7 Preface liabilities of $82.2 billion (26.1 per cent) which includes a $62.5 billion increase in the value of Commonwealth Government Securities and an increase in interest bearing deposits of $18.4 billion. Provisions and payables increased by $30.6 billion (9.4 per cent) mainly due to an increase in the superannuation liability of $28.3 billion. CASH FLOW The Australian Government recorded a cash deficit of $40.1 billion in from operating activities and investing activities in non-financial assets. The closing cash position was $4.5 billion. CONTINGENT LIABILITIES, CONTINGENT ASSETS AND RISKS Contingent liabilities and contingent assets for the Australian Government are not disclosed in the balance sheet but are set out in detail in Note 36. Analysis of interest rate, foreign currency, default and other risks that could potentially impact on the Australian Government s financial position is included in Note 37. I would like to thank the many Australian Government employees whose efforts have contributed to the completion of the CFS. Senator the Hon Mathias Cormann Minister for Finance 3

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9 COMMENTARY ON THE FINANCIAL STATEMENTS

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11 INTRODUCTION The Consolidated Financial Statements (CFS) for the Australian Government are required by section 55 of the Financial Management and Accountability Act 1997 (FMA Act). 1 The CFS presents the whole of government and general government sector (GGS) financial reports and are prepared in accordance with the Australian Accounting Standard AASB 1049 Whole of Government and General Government Sector Financial Reporting (AASB 1049). The financial report includes consolidated results for all Australian Government controlled entities as well as disaggregated information on the various sectors of government (general government, public non-financial corporations and public financial corporations). The institutional structure of the public sector is explained in Note 1. Note 45 provides the list of Australian Government controlled reporting entities, including their sectoral classification. At a glance Table 1: Financial results for the year ended 30 June ( to ) $b $b $b $b $b Revenue Expenses Net capital investment Fiscal balance (59.4) (52.4) (46.3) (28.0) (42.2) Total assets Total liabilities Net worth (53.9) (103.1) (256.9) (210.5) (264.3) Operating activities (44.3) (33.7) (29.6) (10.3) (27.5) Investing activities in non-financial assets (12.5) (11.5) (12.5) (9.2) (12.6) Cash surplus/(deficit) (56.8) (45.2) (42.1) (19.5) (40.1) 1 The Financial Management and Accountability Act 1997 was replaced by the Public Governance, Performance and Accountability Act 2013 (PGPA Act) on 1 July The PGPA Act will be applied to the Consolidated Financial Statements onwards. 7

12 Commentary on the financial statements The Australian Government financial results for were as follows: The fiscal balance result for the year to 30 June 2014 was a deficit of $42.2 billion. 2 For the year ended 30 June 2013, the Australian Government reported a fiscal balance deficit of $28.0 billion. Total revenues for were $386.2 billion, an increase of $15.7 billion (4.2 per cent) compared to Total expenses for were $419.4 billion, an increase of $25.5 billion (6.5 per cent) compared to Net acquisition of non-financial assets for were $9.0 billion, an increase of $4.5 billion (99.2 per cent) compared to The Australian Government s closing net worth position was negative $264.3 billion at 30 June 2014, a decrease of $53.8 billion since 30 June Total assets increased by $58.9 billion (13.7 per cent) since 30 June 2013 to $489.8 billion at 30 June Total liabilities increased by $112.8 billion (17.6 per cent) since 30 June 2013 to $754.1 billion at 30 June The cash deficit was $40.1 billion, an increase of $20.6 billion compared to Unless explicitly stated, the financial results reported in this commentary comprise consolidated amounts for the Australian Government as a whole, inclusive of the general government sector, public non-financial corporations sector and public financial corporations sector. The balances and movements detailed in the commentary have been rounded to the nearest tenth of a billion. Discrepancies between totals and sums of components are due to rounding. 8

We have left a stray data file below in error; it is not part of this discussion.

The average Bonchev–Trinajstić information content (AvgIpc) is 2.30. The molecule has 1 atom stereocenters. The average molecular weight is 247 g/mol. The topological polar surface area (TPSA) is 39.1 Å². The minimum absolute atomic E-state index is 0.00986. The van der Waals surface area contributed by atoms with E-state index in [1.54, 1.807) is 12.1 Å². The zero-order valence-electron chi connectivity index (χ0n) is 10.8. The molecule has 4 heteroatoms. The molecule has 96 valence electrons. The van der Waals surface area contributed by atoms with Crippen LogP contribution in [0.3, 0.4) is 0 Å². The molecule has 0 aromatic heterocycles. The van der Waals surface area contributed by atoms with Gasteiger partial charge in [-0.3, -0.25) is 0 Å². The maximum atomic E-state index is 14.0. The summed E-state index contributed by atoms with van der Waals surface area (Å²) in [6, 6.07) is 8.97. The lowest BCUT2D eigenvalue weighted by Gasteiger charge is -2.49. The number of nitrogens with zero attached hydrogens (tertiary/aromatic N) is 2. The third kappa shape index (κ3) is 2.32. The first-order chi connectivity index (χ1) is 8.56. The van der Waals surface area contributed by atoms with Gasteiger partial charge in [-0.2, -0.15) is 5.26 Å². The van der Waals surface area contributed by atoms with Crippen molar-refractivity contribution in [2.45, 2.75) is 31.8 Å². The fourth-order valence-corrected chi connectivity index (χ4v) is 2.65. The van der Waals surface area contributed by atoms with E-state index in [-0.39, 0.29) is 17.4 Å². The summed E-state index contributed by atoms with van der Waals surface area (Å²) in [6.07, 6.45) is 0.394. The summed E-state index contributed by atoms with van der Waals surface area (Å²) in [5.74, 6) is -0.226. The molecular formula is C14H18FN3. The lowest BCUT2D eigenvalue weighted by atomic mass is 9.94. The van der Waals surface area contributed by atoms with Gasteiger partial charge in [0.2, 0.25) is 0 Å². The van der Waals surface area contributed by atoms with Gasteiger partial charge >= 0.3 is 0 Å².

13 Commentary on the financial statements DISCUSSION AND ANALYSIS Operating statement Table 2: Operating statement Change Change $b $b $b % Revenue Expenses Net operating balance (33.2) (23.5) (9.7) 41.3 Less Net acquisitions of non-financial assets Australian Government fiscal balance (42.2) (28.0) (14.2) 50.7 The fiscal balance for the year to 30 June 2014 was a deficit of $42.2 billion. For the year ended 30 June 2013, the Australian Government reported a fiscal balance deficit of $28.0 billion. The decline in the fiscal balance between and reflects an increase in total expenses by $25.5 billion and an increase in the net acquisition of non-financial assets of $4.5 billion, partially offset by an increase in total revenues of $15.8 billion. The increase in expenses was largely due to the rise in the purchase of goods and services, the increase in grants and the growth in direct personal benefits. The increase in revenues was primarily due to an increase in taxation revenue flowing from the modest growth in employment and wages and personal non-wage income; and a small increase in the sale of goods and services. The increase in the acquisition of non-financial assets is due to procurement activity in the Department of Defence (Defence) and National Broadband Network Co Ltd (NBN Co) construction projects. Chart 1 provides a comparison of the Australian Government s consolidated fiscal balance since